Date: 16th December 2022
This is a topic regularly in the media and a land use that is gaining in popularity around New Zealand. Carbon forestry or carbon farming as it is also called is the planting of trees to offset carbon emissions. It is largely done with exotic species and mostly with pine trees or conifers because of the speed at which they grow and sequester carbon. Income is generated by eligible foresters entering their trees into the NZ Emissions Trading Scheme (NZ ETS) which is our regulatory carbon market.
The Emissions Trading Scheme (ETS) is the Government’s primary tool for reducing
greenhouse gas emissions and meeting domestic and international climate change commitments.
To really delve into the detail, have a look at https://www.mpi.govt.nz/funding-rural-support/environment-and-natural-resources/emissions-trading-scheme/about-the-emissions-trading-scheme/.
Te Uru Rākau administers the Forestry component of the ETS on behalf of the Environmental
Protection Authority, a core regulatory role mandated by the Climate Change Response Act 2002.
Under the scheme, eligible foresters can earn NZ emission units (NZUs) as their trees grow and
absorb carbon dioxide. This encourages landowners to plant new forests, replant forests to avoid
deforestation liabilities, and undertake forest management practices to sequester more carbon
from their forests https://www.mpi.govt.nz/dmsdocument/45361-Rebuilding-Forestry-ETS-Infrastructure-single-stage-business-case.
Carbon farmers earn carbon credits that can then be sold to emitters in the NZ ETS. This is because forests can earn New Zealand emission Units (NZUs) as trees grow and absorb carbon dioxide. The price that NZUs go for in the NZ ETS can fluctuate over time, depending on what the market value is. The market value can be affected by lots of factors such as regulatory certainty, price limits, or the number of accessible units. An emissions unit represents one metric ton of carbon dioxide, or the carbon dioxide equivalent of any other greenhouse gas.
This means that both short- and long-lived greenhouses gases emissions reductions are interchangeable. Currently, the only eligible emissions unit in the NZ ETS is the New Zealand Unit (NZU).
Some foresters in NZ are required to participate in the NZ ETS while others can voluntarily choose to enter the scheme. Eligible foresters who enter voluntary want to earn money by selling NZUs into the carbon market (the NZ ETS) but it’s a market that is very sensitive to changes in government decisions such as whether to implement recommendations from the Climate Change Commission. Check out https://businessdesk.co.nz/article/climate-change/carbon-prices-plunge-on-govt-decision which explains the $13 drop from $86/ton to $75 almost overnight. Business Desk is a great media resource to subscribe too.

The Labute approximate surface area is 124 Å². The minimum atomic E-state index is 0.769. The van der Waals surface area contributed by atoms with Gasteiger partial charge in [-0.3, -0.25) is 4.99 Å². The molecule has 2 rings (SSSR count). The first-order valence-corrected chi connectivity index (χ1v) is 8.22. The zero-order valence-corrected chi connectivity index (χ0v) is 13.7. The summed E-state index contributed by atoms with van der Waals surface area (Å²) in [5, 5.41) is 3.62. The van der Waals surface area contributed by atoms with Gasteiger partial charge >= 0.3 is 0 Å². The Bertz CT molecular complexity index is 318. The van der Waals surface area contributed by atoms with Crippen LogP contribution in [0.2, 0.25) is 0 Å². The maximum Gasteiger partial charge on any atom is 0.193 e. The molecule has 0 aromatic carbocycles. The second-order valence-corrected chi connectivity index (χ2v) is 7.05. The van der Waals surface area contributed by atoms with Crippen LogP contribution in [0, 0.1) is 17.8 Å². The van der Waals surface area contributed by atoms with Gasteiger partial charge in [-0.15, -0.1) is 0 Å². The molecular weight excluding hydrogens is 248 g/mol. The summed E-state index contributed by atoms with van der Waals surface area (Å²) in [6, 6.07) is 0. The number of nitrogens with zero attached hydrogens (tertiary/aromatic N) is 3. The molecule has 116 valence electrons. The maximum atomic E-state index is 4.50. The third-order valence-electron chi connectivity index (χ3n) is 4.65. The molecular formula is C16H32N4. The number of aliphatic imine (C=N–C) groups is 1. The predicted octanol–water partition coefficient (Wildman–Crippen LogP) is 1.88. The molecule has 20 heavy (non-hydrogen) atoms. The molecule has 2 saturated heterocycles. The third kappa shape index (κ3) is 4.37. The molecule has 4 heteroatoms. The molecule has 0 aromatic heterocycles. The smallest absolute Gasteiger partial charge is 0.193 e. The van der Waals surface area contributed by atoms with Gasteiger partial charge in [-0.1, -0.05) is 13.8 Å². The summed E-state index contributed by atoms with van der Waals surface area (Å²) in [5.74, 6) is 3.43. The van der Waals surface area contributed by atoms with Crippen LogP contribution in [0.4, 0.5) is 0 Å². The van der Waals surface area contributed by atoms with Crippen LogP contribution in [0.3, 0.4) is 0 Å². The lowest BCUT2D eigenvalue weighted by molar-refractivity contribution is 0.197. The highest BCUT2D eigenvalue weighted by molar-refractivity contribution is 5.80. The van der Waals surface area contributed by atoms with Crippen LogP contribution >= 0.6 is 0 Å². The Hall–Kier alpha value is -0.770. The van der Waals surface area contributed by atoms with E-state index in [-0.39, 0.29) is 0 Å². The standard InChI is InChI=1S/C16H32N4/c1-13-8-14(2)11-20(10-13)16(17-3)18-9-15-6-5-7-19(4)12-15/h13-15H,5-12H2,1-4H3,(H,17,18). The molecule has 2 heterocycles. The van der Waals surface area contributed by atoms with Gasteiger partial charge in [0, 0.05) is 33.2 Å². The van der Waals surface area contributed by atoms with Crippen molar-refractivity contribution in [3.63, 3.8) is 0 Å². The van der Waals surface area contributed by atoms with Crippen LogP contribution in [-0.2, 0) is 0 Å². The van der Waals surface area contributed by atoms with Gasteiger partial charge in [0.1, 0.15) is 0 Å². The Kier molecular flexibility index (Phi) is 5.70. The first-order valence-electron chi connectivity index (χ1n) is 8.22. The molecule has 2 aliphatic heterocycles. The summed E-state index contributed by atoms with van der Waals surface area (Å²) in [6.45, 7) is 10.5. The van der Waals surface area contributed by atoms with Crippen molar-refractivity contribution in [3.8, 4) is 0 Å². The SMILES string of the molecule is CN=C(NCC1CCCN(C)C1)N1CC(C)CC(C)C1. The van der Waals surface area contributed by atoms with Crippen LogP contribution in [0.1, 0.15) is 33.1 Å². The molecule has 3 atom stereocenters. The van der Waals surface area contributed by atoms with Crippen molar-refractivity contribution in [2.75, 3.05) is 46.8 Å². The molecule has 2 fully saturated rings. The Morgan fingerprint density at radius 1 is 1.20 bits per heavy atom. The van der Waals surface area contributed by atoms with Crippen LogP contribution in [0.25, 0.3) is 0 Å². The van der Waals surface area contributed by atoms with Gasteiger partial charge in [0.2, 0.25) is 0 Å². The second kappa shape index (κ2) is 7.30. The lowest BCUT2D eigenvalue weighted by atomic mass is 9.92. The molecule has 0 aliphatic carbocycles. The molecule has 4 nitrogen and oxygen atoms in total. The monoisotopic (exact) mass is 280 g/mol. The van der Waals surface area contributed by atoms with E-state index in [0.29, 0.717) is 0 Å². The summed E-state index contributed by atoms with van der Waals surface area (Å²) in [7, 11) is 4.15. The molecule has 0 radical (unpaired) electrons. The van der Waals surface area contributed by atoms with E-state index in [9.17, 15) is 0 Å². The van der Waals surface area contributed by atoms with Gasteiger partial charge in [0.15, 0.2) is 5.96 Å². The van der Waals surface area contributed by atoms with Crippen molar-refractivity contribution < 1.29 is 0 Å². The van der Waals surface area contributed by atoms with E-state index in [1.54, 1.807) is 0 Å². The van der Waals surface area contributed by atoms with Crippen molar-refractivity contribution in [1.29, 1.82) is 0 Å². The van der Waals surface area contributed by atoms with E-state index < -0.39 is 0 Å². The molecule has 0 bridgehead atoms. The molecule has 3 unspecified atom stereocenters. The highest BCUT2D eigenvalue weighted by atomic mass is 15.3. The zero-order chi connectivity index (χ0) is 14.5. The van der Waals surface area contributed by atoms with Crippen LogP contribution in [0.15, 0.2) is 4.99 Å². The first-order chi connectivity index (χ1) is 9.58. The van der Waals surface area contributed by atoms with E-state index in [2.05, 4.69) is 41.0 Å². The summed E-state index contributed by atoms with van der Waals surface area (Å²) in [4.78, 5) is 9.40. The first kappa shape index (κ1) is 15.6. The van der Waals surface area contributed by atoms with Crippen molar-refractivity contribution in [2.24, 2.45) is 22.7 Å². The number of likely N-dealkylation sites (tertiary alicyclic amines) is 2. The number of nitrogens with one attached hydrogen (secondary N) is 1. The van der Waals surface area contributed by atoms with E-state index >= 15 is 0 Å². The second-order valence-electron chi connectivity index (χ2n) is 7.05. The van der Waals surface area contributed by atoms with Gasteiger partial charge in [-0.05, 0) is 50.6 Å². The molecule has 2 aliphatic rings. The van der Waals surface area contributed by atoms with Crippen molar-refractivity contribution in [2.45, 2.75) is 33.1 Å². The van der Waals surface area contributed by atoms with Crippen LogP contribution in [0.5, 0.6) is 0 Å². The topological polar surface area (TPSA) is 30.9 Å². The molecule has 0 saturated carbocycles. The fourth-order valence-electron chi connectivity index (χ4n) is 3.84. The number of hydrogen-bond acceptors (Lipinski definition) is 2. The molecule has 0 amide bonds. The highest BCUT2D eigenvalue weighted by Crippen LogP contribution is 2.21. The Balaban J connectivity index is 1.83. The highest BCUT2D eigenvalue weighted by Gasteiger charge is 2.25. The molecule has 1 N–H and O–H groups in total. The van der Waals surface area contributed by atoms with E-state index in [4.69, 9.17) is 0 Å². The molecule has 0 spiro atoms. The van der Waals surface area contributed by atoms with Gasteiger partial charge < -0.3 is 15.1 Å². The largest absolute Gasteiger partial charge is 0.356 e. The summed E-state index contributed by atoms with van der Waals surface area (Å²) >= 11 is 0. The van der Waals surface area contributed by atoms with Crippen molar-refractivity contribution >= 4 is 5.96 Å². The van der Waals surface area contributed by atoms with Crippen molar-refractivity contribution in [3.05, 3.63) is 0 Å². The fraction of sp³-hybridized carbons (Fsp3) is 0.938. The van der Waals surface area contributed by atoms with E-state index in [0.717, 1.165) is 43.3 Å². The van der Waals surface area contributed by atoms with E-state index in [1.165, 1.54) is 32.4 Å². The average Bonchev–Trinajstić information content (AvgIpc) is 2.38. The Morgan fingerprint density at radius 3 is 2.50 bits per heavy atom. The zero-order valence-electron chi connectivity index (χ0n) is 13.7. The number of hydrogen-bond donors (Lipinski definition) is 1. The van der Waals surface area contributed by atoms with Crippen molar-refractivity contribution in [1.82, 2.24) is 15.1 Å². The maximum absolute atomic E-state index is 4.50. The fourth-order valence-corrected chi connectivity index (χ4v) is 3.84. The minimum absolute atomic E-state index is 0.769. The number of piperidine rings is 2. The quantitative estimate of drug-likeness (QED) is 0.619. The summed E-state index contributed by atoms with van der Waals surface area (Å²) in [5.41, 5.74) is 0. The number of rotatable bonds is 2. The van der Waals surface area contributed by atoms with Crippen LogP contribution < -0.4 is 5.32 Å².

There are two main ways that a forester can earn an income from carbon forestry. The first way is to ‘play the market.’ This applies the principle of buying (or gaining) units at a low price and selling them at a higher price. Another way is for foresters to sell their ‘lower risk’, or ‘enduring’ carbon units generated from planting new forests. These units are lower risk because unlike other units’ foresters who voluntarily participate receive, they are not required to surrender them to the Crown at harvest. These rules governing how carbon credits from forest growth and decay is accumulated and then surrendered to the Crown may change. The MPI websites listed above are the best place for additional information.
I am sure we are all agreed we need to do all we can to reduce carbon omissions and offset them, but we also need to ensure that the measures we use to offset them are effectively regulated and managed so that their potential impacts are proactively managed.
There have been a number of good media stories on this in recent months. I urge you to read and view them and form your own opinion. They include the following:
http://Watch Sunday PLANTING PARADISE | TVNZ+ Interviews with landowners, foresters and others around the growing carbon forestry industry.
https://www.stuff.co.nz/environment/climate-news/130756882/sam-neill-and-grahame-sydney-oppose-60000-pine-tree-plantation-on-exceptional-landscape An article on a proposal to plant an area for carbon forestry in central Otago.
https://www.interest.co.nz/rural-news/117838/rob-morrison-points-out-allowing-offsets-within-ets-woefully-dodgy-giving-free Rob Morrison chair of Pure Advantage compares the sustainability of carbon offsetting using exotic with native species (this link includes a 2-part video) and some great photos like the one above.
https://www.stuff.co.nz/business/farming/opinion/130300840/the-political-hoodwinking-over-carbon-forestry A view from Northland from Penetaui Kleskovich the operations manager for the commercial activities of Tai Tokerau iwi Te Aupouri about the importance of proactive and pragmatic management and working collaboratively together in this space.
WPN is about clearing wilding pines, many of the places we do this is due to previous tree planting policies. Communities and landowners have been working hard on this (putting in a lot of money and working methodically and over long periods of time).
We don’t want these mistakes repeated with current tree planting policies creating even more wilding pine spread. We are not opposed to carbon forestry – we just want to see it regulated and managed in such a way that it does not exacerbate the problem we are already challenged to deal with. There is presently little regulation of carbon forestry. This needs to change and we need to work together to ensure it does.
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